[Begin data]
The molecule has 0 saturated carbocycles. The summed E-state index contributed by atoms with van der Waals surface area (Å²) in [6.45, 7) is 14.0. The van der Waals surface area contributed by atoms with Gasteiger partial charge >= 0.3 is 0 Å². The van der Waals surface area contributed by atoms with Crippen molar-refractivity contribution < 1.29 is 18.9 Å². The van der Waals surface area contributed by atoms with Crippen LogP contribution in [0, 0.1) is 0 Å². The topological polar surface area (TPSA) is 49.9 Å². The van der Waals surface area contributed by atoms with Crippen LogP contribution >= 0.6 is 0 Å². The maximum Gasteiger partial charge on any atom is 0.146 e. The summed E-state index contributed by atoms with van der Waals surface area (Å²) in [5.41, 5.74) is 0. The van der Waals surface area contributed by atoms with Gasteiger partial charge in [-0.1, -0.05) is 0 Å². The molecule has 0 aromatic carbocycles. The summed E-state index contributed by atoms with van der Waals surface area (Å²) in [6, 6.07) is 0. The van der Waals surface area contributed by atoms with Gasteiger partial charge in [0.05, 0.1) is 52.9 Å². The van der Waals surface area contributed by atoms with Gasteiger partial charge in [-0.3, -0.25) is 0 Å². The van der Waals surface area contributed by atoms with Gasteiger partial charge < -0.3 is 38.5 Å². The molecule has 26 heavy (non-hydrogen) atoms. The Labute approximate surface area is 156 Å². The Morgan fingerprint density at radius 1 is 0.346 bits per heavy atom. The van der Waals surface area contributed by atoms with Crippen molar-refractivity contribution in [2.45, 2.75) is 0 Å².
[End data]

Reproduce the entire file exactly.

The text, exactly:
The molecule has 0 saturated carbocycles. The summed E-state index contributed by atoms with van der Waals surface area (Å²) in [6.45, 7) is 14.0. The van der Waals surface area contributed by atoms with Gasteiger partial charge >= 0.3 is 0 Å². The van der Waals surface area contributed by atoms with Crippen molar-refractivity contribution < 1.29 is 18.9 Å². The van der Waals surface area contributed by atoms with Crippen LogP contribution in [0, 0.1) is 0 Å². The topological polar surface area (TPSA) is 49.9 Å². The van der Waals surface area contributed by atoms with Crippen LogP contribution >= 0.6 is 0 Å². The maximum Gasteiger partial charge on any atom is 0.146 e. The summed E-state index contributed by atoms with van der Waals surface area (Å²) in [5.41, 5.74) is 0. The van der Waals surface area contributed by atoms with Gasteiger partial charge in [-0.1, -0.05) is 0 Å². The molecule has 0 aromatic carbocycles. The summed E-state index contributed by atoms with van der Waals surface area (Å²) in [6, 6.07) is 0. The van der Waals surface area contributed by atoms with Gasteiger partial charge in [0.05, 0.1) is 52.9 Å². The van der Waals surface area contributed by atoms with Gasteiger partial charge in [-0.3, -0.25) is 0 Å². The van der Waals surface area contributed by atoms with Gasteiger partial charge < -0.3 is 38.5 Å². The molecule has 26 heavy (non-hydrogen) atoms. The Labute approximate surface area is 156 Å². The Morgan fingerprint density at radius 1 is 0.346 bits per heavy atom. The van der Waals surface area contributed by atoms with Crippen molar-refractivity contribution in [2.45, 2.75) is 0 Å².